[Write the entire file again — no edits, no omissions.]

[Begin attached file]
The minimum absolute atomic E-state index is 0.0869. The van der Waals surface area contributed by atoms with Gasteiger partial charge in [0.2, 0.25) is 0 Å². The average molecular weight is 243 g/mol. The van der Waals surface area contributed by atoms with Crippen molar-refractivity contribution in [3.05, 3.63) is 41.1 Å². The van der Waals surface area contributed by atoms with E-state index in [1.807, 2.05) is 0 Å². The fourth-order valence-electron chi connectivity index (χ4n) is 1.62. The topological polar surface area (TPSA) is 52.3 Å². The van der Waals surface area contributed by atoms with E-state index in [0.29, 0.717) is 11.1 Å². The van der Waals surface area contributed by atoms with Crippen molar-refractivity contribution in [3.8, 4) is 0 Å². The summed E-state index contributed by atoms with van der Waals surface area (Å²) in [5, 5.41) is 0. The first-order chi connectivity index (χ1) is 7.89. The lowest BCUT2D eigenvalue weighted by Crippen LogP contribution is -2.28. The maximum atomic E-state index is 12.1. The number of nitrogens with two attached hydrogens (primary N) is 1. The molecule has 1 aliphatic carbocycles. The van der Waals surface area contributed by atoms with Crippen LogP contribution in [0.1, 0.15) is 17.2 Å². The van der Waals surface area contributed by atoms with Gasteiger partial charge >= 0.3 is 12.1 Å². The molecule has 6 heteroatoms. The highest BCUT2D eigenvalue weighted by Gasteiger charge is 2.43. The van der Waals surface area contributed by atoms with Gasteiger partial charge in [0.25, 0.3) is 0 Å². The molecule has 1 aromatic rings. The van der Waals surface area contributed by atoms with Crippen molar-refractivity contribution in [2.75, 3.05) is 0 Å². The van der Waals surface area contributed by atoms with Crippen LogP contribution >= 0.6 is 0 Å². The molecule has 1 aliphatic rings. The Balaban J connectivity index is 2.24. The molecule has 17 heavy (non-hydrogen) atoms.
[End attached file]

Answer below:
The minimum absolute atomic E-state index is 0.0869. The van der Waals surface area contributed by atoms with Gasteiger partial charge in [0.2, 0.25) is 0 Å². The average molecular weight is 243 g/mol. The van der Waals surface area contributed by atoms with Crippen molar-refractivity contribution in [3.05, 3.63) is 41.1 Å². The van der Waals surface area contributed by atoms with E-state index in [1.807, 2.05) is 0 Å². The fourth-order valence-electron chi connectivity index (χ4n) is 1.62. The topological polar surface area (TPSA) is 52.3 Å². The van der Waals surface area contributed by atoms with E-state index in [0.29, 0.717) is 11.1 Å². The van der Waals surface area contributed by atoms with Crippen molar-refractivity contribution in [3.8, 4) is 0 Å². The summed E-state index contributed by atoms with van der Waals surface area (Å²) in [5, 5.41) is 0. The first-order chi connectivity index (χ1) is 7.89. The lowest BCUT2D eigenvalue weighted by Crippen LogP contribution is -2.28. The maximum atomic E-state index is 12.1. The number of nitrogens with two attached hydrogens (primary N) is 1. The molecule has 1 aliphatic carbocycles. The van der Waals surface area contributed by atoms with Crippen LogP contribution in [0.1, 0.15) is 17.2 Å². The van der Waals surface area contributed by atoms with Gasteiger partial charge >= 0.3 is 12.1 Å². The molecule has 6 heteroatoms. The highest BCUT2D eigenvalue weighted by Gasteiger charge is 2.43. The van der Waals surface area contributed by atoms with Gasteiger partial charge in [0.25, 0.3) is 0 Å². The molecule has 1 aromatic rings. The van der Waals surface area contributed by atoms with Crippen molar-refractivity contribution in [2.75, 3.05) is 0 Å². The van der Waals surface area contributed by atoms with Crippen LogP contribution >= 0.6 is 0 Å². The molecule has 1 aliphatic rings. The Balaban J connectivity index is 2.24. The molecule has 17 heavy (non-hydrogen) atoms.